Chopin also made a point in his teaching of advocating the right fingering for every passage (Eigeldinger 19). There are numerous examples in students' scores as well as in the published scores of the etudes and other works that demonstrate his philosophy of fingering. The B-flat minor scherzo is full of good examples as well, where the pattern is almost unplayable unless you understand the proper placement of the hand around the pivot of the second finger.

Some of his musically-driven fingerings include playing the same finger on different notes while carrying the melody, playing repeated notes with one finger, and using numerous substitutions to encourage legato playing with a relaxed hand. Also toward a more relaxed hand position, he suggested trills with 1-3, 2-4, and 3-5 as being inherently more flexible and easier than with adjacent fingers.

Some of Chopin's suggestions for practice include moving from a gentle staccato to legato with simple patterns. One advantage of this was to demonstrate a more relaxed passing of the thumb, avoiding contortions of the hand in position changes (Eigeldinger 38). Chopin's own legato was known for depth of tone and relaxed hand position. Chopin was also known to abhor overly loud or exaggerated playing.

It is impossible to overemphasize Chopin's adherence to developing technique only for a musical result. Chopin's attitude to "evenness" is telling: he preferred to emphasize the individuality of the fingers, and made clear that light and fast playing eliminated the need for a forced evenness of touch. Mikuli writes: "Untiringly he taught that the appropriate exercises should not be merely mechanical but rather should enlist the whole will of the student; therefore he would never require a mindless twenty or forty-fold repetition (still today the extolled arcanum at so many schools), let alone a drill during which one could, according to Kalkbrenner's advice, simultaneously occupy oneself with reading(!)."

Chopin's teaching and practice of rubato is important to elucidate. Many sources confirm that Chopin actually abhorred liberties of tempo. Mikuli writes, for example, "In keeping time Chopin was inexorable, and some readers will be surprised to learn that the metronome never left the piano." Like Mozart before him, Chopin suggests that the accompaniment remains in strict time while the melody is free to work around it (this would be akin to the way jazz musicians handle time now). This indicates that the hands would not necessarily sound together at all times. Mathias writes, "you can be early, you can be late, the hands are not in phase; then you make a compensation which re-establishes the ensemble. In Weber's music, for example, Chopin recommended this way of playing." (Eigeldinger 49-50).  Kleczynski adds, "This style is based upon simplicity, it admits of no affectation, and therefore does not allow too great changes of movement. This is an absolute condition for the execution of all Chopin's works." (Eigeldinger 54)  In light of these comments, it is interesting to me that in the Third and Fourth Ballades (in contrast to the first two), Chopin's compositional language has developed to the point that he indicates no changes of tempo (with the exception of a slight pi mosso at the end of the Third Ballade—it seems that he has reached a point of classical balance, and has striven to show changes of character more with the notation of note values than with changes of tempo. I believe this is reflective of his general "classical" attitude toward tempo. (Example: Raoul Pugno: Berceuse.)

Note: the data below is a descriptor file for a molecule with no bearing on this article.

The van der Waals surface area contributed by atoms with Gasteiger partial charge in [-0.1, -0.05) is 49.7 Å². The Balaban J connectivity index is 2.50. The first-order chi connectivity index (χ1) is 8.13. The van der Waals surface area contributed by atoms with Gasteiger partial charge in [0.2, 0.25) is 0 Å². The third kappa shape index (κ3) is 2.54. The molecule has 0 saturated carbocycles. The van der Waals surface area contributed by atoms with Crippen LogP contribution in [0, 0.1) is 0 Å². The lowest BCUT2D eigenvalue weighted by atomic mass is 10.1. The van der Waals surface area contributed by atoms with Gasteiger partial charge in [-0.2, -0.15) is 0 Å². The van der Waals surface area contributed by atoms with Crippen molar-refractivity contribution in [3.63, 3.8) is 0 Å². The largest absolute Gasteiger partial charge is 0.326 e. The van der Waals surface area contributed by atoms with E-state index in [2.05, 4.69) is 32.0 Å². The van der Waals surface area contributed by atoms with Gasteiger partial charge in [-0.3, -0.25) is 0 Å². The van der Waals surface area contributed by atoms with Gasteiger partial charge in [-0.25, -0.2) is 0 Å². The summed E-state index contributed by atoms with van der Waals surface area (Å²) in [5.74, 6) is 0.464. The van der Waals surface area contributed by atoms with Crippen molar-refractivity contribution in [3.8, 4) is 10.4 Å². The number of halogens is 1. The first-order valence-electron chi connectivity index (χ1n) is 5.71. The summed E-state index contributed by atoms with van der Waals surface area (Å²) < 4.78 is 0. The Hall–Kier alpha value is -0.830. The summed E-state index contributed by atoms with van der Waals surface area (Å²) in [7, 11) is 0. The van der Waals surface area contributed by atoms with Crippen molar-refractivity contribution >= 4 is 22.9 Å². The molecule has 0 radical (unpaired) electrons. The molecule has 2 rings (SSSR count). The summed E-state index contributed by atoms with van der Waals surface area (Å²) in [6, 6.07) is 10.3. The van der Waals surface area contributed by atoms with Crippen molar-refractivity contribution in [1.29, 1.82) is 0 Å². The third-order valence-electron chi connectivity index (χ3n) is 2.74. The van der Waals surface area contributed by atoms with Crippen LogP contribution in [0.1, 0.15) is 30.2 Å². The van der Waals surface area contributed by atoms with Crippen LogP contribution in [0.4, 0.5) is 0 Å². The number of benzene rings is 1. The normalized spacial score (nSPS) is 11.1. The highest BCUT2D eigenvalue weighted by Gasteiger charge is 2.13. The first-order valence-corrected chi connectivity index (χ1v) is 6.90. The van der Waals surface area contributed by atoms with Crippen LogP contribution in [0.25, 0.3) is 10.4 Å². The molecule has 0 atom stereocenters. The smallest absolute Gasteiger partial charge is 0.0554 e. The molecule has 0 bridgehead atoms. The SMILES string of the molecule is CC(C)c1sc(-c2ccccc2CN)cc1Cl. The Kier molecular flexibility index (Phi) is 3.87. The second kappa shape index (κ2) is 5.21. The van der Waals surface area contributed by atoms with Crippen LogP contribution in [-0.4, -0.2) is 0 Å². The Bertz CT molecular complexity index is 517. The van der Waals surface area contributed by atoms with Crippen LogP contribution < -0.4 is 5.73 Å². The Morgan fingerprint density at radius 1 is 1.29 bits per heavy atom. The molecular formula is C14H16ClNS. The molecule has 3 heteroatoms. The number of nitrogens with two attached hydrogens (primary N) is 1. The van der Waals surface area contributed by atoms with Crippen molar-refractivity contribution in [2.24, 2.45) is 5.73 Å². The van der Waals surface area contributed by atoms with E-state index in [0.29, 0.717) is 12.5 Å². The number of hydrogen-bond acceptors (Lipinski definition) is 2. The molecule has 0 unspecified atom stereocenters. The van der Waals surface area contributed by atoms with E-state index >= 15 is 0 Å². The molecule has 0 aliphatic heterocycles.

In terms of phrasing and articulation, the following remarks are important and instructive. Kleczynski summarizes: "A long note is stronger, as is also a high note. A dissonant is likewise stronger, and equally so a syncopated note. The ending of a phrase, before a comma, or a stop, is always weak." (Eigeldinger 42). "Chopin attached great importance to slurs, which by the way are not always correctly drawn in the greater part of his works; whenever this mark terminated he detached the hand after having diminished the tone." (Eigeldinger, 45)

Physical demonstrations of the principles of playing mentioned throughout this paper are necessary to fully elucidate the practical implications of Chopin's teaching philosophy. Although I have heard it said that Chopin's school died with him, it is evident to me both through the teaching that I received from Earl Wild and Paul Doguereau and through the examples of Chopin's grand-pupils that this is not the case. Chopin's legacy and philosophy in fact do live on, and many of his most important principles—including  practicing musically, practicing practically, practicing in limited doses, and developing a technique based on musical needs rather than on the need to demonstrate physical prowess—are central the teaching of many of us in the field today.